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D7500 has high thermal pattern noise

MikeODay

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In an earlier post I examined the noise in single dark frames over a range of exposure times.  My conclusion was that the Nikon D7500 was a lower noise camera than the D5300.  This was also backed up by an examination of master bias frames that again strongly favoured the D7500.

However ...

The first image I attempted to produce with the D7500 exhibited very strong streaks in the noise.

5a4d7733d427e_Galaxy_NGC_1365_Oct_2017_100pcCrop-IPADPro-compressed.thumb.jpg.18041249e7d07d813d6d7aff262acc13.jpg

5a4d781b23bf6_Galaxy_NGC_1365_Oct_2017_100pcCrop-IPADPronoise.thumb.jpg.4bbe1718af4186a65f611cd7c5516ad4.jpg

I had been in the habit of not using dark subtraction with the D5300 as it has very low thermal pattern noise.  Accordingly, I again only used bias and flat frame calibration in the workflow that produced the above images.  

Whilst the streaks are due to patterns in the noise being spread across the image due to errors in the application of dithering during tracking, it did indicate that the D7500 did have significant thermal pattern noise.  I found this surprising because the noise in individual frames ( when looked at in isolation ) seems to be completely random.  I thought that perhaps my memory had failed me and maybe the D5300 has the same level of pattern noise but my memory was being tricked.  That is, all my recent images with the D5300 were taken at lowish air temperatures ( ~5 deg or so ) whereas the image above was captured on warm nights ( low 20s ) and so maybe the D5300 would be just as bad at higher temperatures.   

To test this I produced bias corrected master darks for both the D7500 and D5300 from images all taken at around 20 deg or just over. 

The images below have all been stretched using the same screenTransferFunction applied to the Pixinsight histogram tool.  The results are striking ...

D5300 master dark ( 47 subs, bias corrected ) - red channel:

5a4d7c06d91e1_D530047integration_CFA0_R_small.jpg.e0a09fbfa623e7641252ca8611e30d02.jpg

D7500 master dark ( 281 subs, bias corrected ) - red channel:

5a4d7c30ede0b_D7500281integration_CFA0_Rsmall.jpg.65fd1ddc6f1598cb1f6c9497e4c981f0.jpg

D5300 master dark 100% centre crop - red channel:

5a4d7c298011c_D530047integration_CFA0_R_100pccentrecrop.jpg.608f678dc78cef5474f4fb8da0045a54.jpg

D7500 master dark 100% centre crop - red channel:

5a4d7c215701e_D7500281integration_CFA0_R100pccentrecrop.jpg.610e2669d6fbcd092d25e67f7b430527.jpg

And the histograms of the full size images ( red channels ) ...

D5300 master dark ( red channel ) histogram:

5a4d7c193d62c_D530047integration_CFA0_R_hist.thumb.jpg.e62b42cec1f256d7b5a06dbc7f65d48b.jpg

D7500 master dark ( red channel ) histogram:

5a4d7c1423da3_D7500281integration_CFA0_Rhist.thumb.jpg.d0e579c13ce8468de6daac2171ffbe28.jpg

The Pixinsight statistics tool calculates the following:

D5300:  mean 2.3,  standard deviation 9.3
D7500:  mean 7.5,  standard deviation 20.8

-------------

Analysis:

The images and histograms clearly show that the D7500 has higher pattern noise than the D5300.  In particular, from the histograms, 0.1% ( 6,286 ) of D5300 pixels are more  than 44 ADU whereas, for the D7500 this figure is 27 times as great at 2.7% ( 141,305 pixels ).  Furthermore, the master dark for the D5300 was only produced using 47 images -v- 281 for the D7500 so I would expect that this difference would be even higher with more D5300 frames.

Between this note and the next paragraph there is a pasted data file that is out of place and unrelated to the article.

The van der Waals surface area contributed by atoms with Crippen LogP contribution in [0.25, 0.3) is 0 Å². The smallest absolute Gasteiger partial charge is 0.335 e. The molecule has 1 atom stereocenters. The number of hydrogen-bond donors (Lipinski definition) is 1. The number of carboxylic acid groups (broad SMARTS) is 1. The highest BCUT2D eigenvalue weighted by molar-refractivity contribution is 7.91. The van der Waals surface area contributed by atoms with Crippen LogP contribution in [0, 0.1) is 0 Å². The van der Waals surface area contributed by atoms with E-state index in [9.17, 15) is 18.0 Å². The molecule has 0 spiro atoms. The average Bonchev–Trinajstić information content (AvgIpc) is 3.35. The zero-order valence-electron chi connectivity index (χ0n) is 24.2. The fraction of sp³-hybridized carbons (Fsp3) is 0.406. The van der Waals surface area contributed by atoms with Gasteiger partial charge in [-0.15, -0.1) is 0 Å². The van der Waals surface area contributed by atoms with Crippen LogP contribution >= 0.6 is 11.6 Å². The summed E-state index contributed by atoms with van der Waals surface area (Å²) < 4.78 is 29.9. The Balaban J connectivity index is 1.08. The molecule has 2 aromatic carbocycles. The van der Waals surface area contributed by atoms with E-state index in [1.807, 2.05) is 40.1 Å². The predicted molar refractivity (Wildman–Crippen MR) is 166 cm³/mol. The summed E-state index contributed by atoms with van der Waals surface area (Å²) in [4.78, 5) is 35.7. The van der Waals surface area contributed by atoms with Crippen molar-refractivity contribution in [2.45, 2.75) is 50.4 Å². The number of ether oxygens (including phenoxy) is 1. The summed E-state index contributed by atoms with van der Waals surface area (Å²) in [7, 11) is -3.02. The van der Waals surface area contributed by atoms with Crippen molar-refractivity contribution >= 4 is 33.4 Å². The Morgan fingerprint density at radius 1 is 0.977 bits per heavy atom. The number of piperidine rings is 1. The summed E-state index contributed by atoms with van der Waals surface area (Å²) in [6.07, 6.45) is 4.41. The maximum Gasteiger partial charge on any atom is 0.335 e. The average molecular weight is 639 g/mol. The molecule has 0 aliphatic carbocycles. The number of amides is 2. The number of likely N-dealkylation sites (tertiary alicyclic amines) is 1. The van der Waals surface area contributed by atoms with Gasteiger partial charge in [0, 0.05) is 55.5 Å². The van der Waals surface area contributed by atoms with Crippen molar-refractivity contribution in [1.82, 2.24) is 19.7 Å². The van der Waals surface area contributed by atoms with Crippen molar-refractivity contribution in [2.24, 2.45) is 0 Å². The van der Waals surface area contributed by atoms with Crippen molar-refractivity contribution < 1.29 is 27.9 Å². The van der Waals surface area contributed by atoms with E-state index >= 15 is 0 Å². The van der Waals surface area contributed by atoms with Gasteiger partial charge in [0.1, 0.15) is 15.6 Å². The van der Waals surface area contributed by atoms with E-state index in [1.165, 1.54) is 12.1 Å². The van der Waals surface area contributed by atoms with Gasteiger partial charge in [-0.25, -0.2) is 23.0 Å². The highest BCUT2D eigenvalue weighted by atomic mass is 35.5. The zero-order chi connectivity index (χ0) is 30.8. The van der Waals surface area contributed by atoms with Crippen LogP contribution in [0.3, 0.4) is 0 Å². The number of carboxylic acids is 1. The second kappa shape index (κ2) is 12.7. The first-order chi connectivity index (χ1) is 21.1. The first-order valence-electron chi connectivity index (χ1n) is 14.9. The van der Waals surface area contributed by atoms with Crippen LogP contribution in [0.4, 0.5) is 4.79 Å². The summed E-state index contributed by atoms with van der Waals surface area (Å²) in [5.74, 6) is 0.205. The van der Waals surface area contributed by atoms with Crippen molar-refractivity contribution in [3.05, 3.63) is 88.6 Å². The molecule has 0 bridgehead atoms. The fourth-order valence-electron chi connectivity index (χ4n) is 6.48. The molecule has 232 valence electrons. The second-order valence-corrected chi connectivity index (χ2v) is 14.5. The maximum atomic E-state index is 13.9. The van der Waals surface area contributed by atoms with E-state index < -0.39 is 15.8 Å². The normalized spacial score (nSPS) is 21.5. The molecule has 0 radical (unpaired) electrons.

On the other hand, whilst not shown in the histograms above, my D5300 does have more 'very hot' pixels than the D7500 ( 579 pixels greater than 400 ADU -v- 10 pixels greater than 400 ADU ).  However, these hot pixels are very easily removed via dithering during tracking and sigma clipping when integrating.  The very large number of warm pixels however are very difficult to remove as dithering just places different warm pixels on top of each other.

I went back and examined the 'random' noise seen in the individual D7500 dark frames ... and yes they do look random when seen individually, however, when flicking between a number of frames it is clear that the 'random' pattern is repeated in each frame! 

Conclusion:

My D7500 has very significant thermal pattern noise, albeit randomly distributed in a fixed pattern.

 

............

 

Next steps (?)

- I could use in dark subtraction during calibration to reduce the impact of pattern noise - however, as my camera is not cooled and the night's temperatures are constantly changing, any master dark will not closely align to the actual thermal pattern noise and as such dark subtraction may help but will not solve the problem

- Using in-camera dark subtraction ( Nikon's long exposure noise reduction feature ) would almost completely remove the pattern noise from each frame.  However, due to the extra random noise being introduced by subtracting another noisy dark frame from each light frame, as well as the reduction in total light frames by 2, the resultant images will suffer from higher levels of random noise.  So whilst this would be an improvement with respect to the pattern noise, it is not a complete solution.

- Third option, sell the D7500 and go back to using the D5300 ... :undecided:



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I read somewhere that the D7500 uses a two stage amplifier from around 400iso up.  In order to see if this was playing a part I repeated the test at 250iso.  The result was essentially the same - at around 20deg C, the D5300 has much less thermal pattern noise than the D7500. 

 

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A very interesting read!  There are very few people doing proper testing of thermal noise in DSLR cameras but it is the one thing that can make or break an image, especially on the warm nights that we rarely have in the UK.

A couple of comments on the histograms.  Both of them seem to be clipped at the low end i.e. the left hand tail of the histogram is missing.  Why is this - I thought Nikon had fixed the black clipping issue?   The multi-peak nature of D7500 histogram is very strange indeed.  It appears to indicate different populations of pixels behaving differently.  I don't recall ever seeing this before.